Hardware ELFs

Back in 1976 an RCA engineer named Joseph Weisbecker published an article in Popular Electronics called “Build the COSMAC ELF,” and my life got set on the path that led to where I am now.

Back in 1976 you could build an ELF for less than $100, a budget that was attainable for a 14-year-old who was intrigued with the idea of a computer of any kind.  It was late in 1976 that I started buying parts, and 1977 before I got the thing built. I sat for hours at the kitchen table wire-wrapping connections. My Dad built me a fancy wooden base, and a friend's father helped me troubleshoot the wiring errors that I made. Eventually I had my very first working computer.

I own four 1802-based microcomputers now. You'll find information about each of them on their own page, but frankly, there’s not much behind any of these links. Not yet, anyway.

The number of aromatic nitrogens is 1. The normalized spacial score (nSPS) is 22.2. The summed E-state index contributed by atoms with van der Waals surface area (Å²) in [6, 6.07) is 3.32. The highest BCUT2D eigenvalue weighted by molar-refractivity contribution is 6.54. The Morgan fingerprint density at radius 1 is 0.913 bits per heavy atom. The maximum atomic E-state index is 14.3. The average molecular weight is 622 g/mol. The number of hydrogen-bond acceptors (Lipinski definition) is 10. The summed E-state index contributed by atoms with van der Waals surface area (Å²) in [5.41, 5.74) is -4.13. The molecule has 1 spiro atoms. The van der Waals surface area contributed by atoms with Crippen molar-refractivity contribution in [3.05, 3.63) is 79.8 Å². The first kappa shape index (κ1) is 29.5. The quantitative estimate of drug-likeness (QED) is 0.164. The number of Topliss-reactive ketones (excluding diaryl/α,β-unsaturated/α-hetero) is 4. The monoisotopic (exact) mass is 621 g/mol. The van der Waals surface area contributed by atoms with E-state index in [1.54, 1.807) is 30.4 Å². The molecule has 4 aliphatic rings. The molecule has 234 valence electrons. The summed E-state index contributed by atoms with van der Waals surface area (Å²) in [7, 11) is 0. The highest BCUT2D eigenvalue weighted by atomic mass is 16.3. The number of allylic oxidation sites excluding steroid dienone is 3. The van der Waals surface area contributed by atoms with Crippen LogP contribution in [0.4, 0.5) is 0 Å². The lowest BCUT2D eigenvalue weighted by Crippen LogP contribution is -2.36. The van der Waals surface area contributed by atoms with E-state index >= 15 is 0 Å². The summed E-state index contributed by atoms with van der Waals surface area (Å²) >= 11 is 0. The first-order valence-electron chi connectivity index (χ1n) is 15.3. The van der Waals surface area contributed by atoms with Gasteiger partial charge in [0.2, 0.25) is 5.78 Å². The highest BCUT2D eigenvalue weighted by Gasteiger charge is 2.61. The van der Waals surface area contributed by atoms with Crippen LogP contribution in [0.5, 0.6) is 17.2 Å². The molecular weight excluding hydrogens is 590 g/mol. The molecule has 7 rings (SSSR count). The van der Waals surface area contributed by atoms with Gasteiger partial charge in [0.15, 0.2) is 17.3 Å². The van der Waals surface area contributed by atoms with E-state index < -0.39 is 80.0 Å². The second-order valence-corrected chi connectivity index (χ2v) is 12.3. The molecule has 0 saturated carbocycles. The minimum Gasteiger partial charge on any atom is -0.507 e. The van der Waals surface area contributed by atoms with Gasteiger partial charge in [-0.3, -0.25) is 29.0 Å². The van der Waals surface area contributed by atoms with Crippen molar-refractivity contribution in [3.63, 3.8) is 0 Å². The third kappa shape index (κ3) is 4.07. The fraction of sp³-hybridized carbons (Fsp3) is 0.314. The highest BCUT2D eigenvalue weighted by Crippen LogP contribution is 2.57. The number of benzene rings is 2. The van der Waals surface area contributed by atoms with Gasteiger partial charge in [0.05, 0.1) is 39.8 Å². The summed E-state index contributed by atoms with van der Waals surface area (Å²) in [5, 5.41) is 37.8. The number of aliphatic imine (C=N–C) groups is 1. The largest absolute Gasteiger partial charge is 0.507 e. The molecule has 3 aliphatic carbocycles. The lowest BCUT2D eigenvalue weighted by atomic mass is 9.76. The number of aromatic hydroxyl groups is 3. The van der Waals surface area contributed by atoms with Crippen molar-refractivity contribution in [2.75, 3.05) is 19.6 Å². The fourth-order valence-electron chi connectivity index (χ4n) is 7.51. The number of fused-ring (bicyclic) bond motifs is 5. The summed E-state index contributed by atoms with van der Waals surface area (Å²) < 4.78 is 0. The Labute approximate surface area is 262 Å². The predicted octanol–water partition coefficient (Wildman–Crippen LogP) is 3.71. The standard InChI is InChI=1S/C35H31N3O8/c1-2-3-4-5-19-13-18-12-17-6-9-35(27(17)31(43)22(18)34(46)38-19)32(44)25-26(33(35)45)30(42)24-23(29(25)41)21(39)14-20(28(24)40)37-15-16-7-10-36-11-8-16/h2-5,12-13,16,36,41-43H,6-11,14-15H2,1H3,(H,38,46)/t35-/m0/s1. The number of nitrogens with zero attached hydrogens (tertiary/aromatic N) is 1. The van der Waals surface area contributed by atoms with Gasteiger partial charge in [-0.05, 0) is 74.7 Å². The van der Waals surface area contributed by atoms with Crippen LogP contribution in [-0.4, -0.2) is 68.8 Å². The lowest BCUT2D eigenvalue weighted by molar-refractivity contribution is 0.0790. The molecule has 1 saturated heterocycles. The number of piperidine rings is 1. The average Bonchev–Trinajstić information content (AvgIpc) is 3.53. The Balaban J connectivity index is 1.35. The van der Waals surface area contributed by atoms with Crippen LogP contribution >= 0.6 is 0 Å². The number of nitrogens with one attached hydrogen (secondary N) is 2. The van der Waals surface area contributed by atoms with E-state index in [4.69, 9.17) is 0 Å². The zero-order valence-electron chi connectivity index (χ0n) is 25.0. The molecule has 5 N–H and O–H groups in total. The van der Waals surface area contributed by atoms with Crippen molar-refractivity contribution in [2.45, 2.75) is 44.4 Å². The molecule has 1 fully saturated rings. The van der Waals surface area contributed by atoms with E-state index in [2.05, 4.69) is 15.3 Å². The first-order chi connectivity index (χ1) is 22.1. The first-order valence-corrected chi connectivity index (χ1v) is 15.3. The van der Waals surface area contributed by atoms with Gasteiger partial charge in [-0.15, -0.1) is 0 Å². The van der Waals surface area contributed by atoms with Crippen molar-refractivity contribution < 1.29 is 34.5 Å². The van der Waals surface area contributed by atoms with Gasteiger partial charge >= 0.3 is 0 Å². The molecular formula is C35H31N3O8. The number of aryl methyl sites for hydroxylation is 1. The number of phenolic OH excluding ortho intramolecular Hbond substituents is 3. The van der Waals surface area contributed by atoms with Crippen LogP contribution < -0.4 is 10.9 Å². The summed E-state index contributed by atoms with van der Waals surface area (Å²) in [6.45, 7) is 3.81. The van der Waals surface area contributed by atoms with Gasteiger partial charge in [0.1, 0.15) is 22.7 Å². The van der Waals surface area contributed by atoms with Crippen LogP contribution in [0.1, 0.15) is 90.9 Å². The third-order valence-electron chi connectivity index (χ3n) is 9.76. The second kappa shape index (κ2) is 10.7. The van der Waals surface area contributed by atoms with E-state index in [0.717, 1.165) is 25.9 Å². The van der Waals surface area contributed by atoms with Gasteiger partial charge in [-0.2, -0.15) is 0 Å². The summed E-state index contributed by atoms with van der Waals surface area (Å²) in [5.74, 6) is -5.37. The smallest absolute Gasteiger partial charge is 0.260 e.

The original ELF from 1976. It's not the same one that I built 30-odd years ago, but it's made out of almost all the original parts.
The MC-3 isn't an ELF-class computer, but it's an interesting little microprocessor development system.
The fine folks at Spare Time Gizmos created a new version of the ELF that has the look and feel of the original, but it's built with the "latest" hardware.
Lee Hart designed this small ELF-like computer for the Yahoo COSMAC ELF group.
I created this adapter to hook my Membership Card up to my laptop.
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